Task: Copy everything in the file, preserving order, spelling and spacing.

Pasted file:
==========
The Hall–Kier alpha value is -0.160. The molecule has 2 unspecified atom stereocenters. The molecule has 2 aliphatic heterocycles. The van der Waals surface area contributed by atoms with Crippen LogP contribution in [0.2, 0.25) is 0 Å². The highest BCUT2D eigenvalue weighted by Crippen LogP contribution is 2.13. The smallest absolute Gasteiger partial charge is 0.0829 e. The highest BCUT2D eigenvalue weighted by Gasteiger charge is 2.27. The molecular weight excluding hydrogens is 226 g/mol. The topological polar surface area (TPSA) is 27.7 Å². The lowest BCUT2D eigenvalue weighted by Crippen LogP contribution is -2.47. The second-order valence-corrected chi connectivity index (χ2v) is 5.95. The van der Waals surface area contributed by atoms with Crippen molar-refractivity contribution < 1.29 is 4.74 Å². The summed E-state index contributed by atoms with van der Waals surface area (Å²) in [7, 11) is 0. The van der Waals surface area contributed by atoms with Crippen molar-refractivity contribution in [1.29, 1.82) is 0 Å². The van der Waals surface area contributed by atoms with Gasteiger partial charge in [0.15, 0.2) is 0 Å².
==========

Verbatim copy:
The Hall–Kier alpha value is -0.160. The molecule has 2 unspecified atom stereocenters. The molecule has 2 aliphatic heterocycles. The van der Waals surface area contributed by atoms with Crippen LogP contribution in [0.2, 0.25) is 0 Å². The highest BCUT2D eigenvalue weighted by Crippen LogP contribution is 2.13. The smallest absolute Gasteiger partial charge is 0.0829 e. The highest BCUT2D eigenvalue weighted by Gasteiger charge is 2.27. The molecular weight excluding hydrogens is 226 g/mol. The topological polar surface area (TPSA) is 27.7 Å². The lowest BCUT2D eigenvalue weighted by Crippen LogP contribution is -2.47. The second-order valence-corrected chi connectivity index (χ2v) is 5.95. The van der Waals surface area contributed by atoms with Crippen molar-refractivity contribution < 1.29 is 4.74 Å². The summed E-state index contributed by atoms with van der Waals surface area (Å²) in [7, 11) is 0. The van der Waals surface area contributed by atoms with Crippen molar-refractivity contribution in [1.29, 1.82) is 0 Å². The van der Waals surface area contributed by atoms with Gasteiger partial charge in [0.15, 0.2) is 0 Å².